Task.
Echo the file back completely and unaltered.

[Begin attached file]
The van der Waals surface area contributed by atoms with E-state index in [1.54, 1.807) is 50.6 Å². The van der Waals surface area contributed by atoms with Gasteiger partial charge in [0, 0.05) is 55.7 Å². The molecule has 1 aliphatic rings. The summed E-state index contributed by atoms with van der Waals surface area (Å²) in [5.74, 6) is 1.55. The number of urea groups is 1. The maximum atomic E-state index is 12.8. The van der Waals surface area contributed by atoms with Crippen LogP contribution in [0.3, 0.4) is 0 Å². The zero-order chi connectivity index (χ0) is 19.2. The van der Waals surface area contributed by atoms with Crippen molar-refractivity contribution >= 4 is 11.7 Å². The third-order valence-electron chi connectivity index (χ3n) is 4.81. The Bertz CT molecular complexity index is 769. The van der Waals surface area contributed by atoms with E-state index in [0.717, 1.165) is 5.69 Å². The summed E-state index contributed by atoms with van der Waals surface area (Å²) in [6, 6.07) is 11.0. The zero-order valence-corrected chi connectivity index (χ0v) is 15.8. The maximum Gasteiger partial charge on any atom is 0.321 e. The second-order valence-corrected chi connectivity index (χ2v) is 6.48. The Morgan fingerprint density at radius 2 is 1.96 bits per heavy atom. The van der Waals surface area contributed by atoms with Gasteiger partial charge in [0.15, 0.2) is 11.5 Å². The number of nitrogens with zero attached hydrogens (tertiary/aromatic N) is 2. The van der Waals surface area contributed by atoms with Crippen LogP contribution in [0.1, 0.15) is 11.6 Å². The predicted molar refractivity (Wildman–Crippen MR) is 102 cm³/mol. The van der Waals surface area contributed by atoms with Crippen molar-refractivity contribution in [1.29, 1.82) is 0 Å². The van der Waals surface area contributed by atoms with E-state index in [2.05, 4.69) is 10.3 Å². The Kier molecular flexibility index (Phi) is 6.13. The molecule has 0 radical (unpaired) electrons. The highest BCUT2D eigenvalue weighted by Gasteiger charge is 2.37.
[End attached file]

The van der Waals surface area contributed by atoms with E-state index in [1.54, 1.807) is 50.6 Å². The van der Waals surface area contributed by atoms with Gasteiger partial charge in [0, 0.05) is 55.7 Å². The molecule has 1 aliphatic rings. The summed E-state index contributed by atoms with van der Waals surface area (Å²) in [5.74, 6) is 1.55. The number of urea groups is 1. The maximum atomic E-state index is 12.8. The van der Waals surface area contributed by atoms with Crippen LogP contribution in [0.3, 0.4) is 0 Å². The zero-order chi connectivity index (χ0) is 19.2. The van der Waals surface area contributed by atoms with Crippen molar-refractivity contribution >= 4 is 11.7 Å². The third-order valence-electron chi connectivity index (χ3n) is 4.81. The Bertz CT molecular complexity index is 769. The van der Waals surface area contributed by atoms with E-state index in [0.717, 1.165) is 5.69 Å². The summed E-state index contributed by atoms with van der Waals surface area (Å²) in [6, 6.07) is 11.0. The zero-order valence-corrected chi connectivity index (χ0v) is 15.8. The maximum Gasteiger partial charge on any atom is 0.321 e. The second-order valence-corrected chi connectivity index (χ2v) is 6.48. The Morgan fingerprint density at radius 2 is 1.96 bits per heavy atom. The van der Waals surface area contributed by atoms with Gasteiger partial charge in [0.15, 0.2) is 11.5 Å². The number of nitrogens with zero attached hydrogens (tertiary/aromatic N) is 2. The van der Waals surface area contributed by atoms with Crippen LogP contribution in [0.1, 0.15) is 11.6 Å². The predicted molar refractivity (Wildman–Crippen MR) is 102 cm³/mol. The van der Waals surface area contributed by atoms with Crippen molar-refractivity contribution in [1.29, 1.82) is 0 Å². The van der Waals surface area contributed by atoms with E-state index in [2.05, 4.69) is 10.3 Å². The Kier molecular flexibility index (Phi) is 6.13. The molecule has 0 radical (unpaired) electrons. The highest BCUT2D eigenvalue weighted by Gasteiger charge is 2.37.